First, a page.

So in the Diesel engine, we've got a clever but functionally identical analog to the Otto-cycle design, which begs the question: why use one over the other?  The big advantage of Diesel engines is efficiency; because you have to compress the combustion chamber quite a bit more in order to get the fuel-air mixture to spontaneously ignite, Diesel engines have much higher compression ratios than standard engines.  Higher compression ratio means more piston travel distance which means more work done per combustion cycle; the end result is that Diesel engines can be up to 50% more fuel-efficient than their Otto-cycle counterparts.  The downside is that all that extra piston travel makes the engine block much bigger and heavier, which can entirely negate the extra engine efficiency in smaller vehicles where the engine is a large fraction of the total weight.  As a result, the places you'll usually see Diesel engines are in applications where engine weight isn't a huge deal-- big trucks, ships, tanks, and stationary stuff like generators.  They do show up in cars (particularly in Europe), but maintaining an efficient engine weight in smaller vehicles generally means sacrificing some power, although the fact that you don't have an explosive fuel-air mix in the chamber until just before combustion time means you can play all kinds of games with turbo-charging the compression cycle via increased pressure without worrying about the engine blowing up on you.

The other huge advantage of Diesel engines is the fuel itself.  It's based on petroleum, like gasoline, but unlike gasoline it's pretty much just distilled petroleum; you don't have to do a bunch of stuff to it afterward to turn it into a usable fuel, which means it's much cheaper and cleaner to make.  Petroleum distillate also has a way lower vapor pressure than gasoline, meaning that if you spill some you don't have that whole rapid-outgassing-of-explosive-fumes issue you do with regular gasoline.  Unless you're committing arson (note to self: if you ever need to burn down a building, don't buy diesel fuel even if it's cheaper) that's generally a good thing.  It's also relatively easy to make a diesel fuel substitute ("biodiesel") from all kinds of organic material, and unlike gasoline substitutes like ethanol you can pretty much just run pure biodiesel in a stock diesel engine without issues.  As people come up with increasingly clever and efficient ways of synthesizing biodiesel on useful scales, that one's going to become a big deal.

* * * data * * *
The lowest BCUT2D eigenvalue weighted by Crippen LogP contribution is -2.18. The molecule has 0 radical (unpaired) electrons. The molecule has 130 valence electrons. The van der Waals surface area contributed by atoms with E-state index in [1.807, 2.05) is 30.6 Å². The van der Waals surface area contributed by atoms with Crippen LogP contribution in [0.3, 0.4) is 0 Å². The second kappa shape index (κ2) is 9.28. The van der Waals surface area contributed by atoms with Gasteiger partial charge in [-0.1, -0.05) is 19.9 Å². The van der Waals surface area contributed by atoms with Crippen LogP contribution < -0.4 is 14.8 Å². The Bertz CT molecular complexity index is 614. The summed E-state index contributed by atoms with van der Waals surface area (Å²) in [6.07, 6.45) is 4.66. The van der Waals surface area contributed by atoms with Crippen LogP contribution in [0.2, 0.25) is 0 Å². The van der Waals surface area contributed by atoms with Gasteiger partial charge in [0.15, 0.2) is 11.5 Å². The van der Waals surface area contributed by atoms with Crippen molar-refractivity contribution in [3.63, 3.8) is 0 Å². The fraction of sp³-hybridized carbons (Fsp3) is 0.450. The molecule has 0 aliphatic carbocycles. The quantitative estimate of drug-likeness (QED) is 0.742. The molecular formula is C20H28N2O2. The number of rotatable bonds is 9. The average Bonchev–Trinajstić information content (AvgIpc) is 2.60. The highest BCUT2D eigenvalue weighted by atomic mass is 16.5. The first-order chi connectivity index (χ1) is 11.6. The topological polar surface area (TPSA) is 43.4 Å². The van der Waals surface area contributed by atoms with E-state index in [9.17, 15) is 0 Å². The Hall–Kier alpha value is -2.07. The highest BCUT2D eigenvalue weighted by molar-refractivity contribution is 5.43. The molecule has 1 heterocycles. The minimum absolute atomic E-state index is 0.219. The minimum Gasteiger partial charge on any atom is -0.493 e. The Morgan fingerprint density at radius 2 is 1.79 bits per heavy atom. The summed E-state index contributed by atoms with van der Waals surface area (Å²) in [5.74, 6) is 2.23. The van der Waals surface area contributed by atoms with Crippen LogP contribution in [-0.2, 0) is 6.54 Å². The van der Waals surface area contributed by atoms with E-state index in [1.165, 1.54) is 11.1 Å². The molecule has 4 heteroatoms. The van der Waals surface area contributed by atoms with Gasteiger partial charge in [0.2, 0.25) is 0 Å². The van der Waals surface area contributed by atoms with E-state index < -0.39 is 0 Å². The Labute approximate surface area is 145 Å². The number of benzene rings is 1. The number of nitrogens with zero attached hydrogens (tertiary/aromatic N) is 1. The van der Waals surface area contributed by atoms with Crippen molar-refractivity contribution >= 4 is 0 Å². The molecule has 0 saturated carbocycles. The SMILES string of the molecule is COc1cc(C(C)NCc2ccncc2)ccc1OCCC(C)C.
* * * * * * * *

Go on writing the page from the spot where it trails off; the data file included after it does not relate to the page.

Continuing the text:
All of my gearhead/engineer friends are always gushing about Diesel engines, and now I understand why.  Being able to yank out the entire spark ignition system and replace it with a clever application of the laws of physics is the kind of elegant solution to a problem that engineers spend their whole careers trying (and often failing) to come up with; the fact that it actually results in a more efficient engine with a more flexible fuel system is just gravy, honestly.  And since said gearhead friends are probably reading this, I'm well aware that I glossed over a lot of subtleties of engine design and optimization here, so feel free to point them out in the comments.


  1. Thanks for explaining the difference between regular and diesel fuel! I didn't know that diesel fuel was pretty much distilled petroleum. You mentioned that diesel fuel is cheaper and cleaner to make, but I've noticed at gas stations the diesel fuel is more expensive. Why is that?

  2. Thanks for sharing this post it's all information is really very nice and useful for users.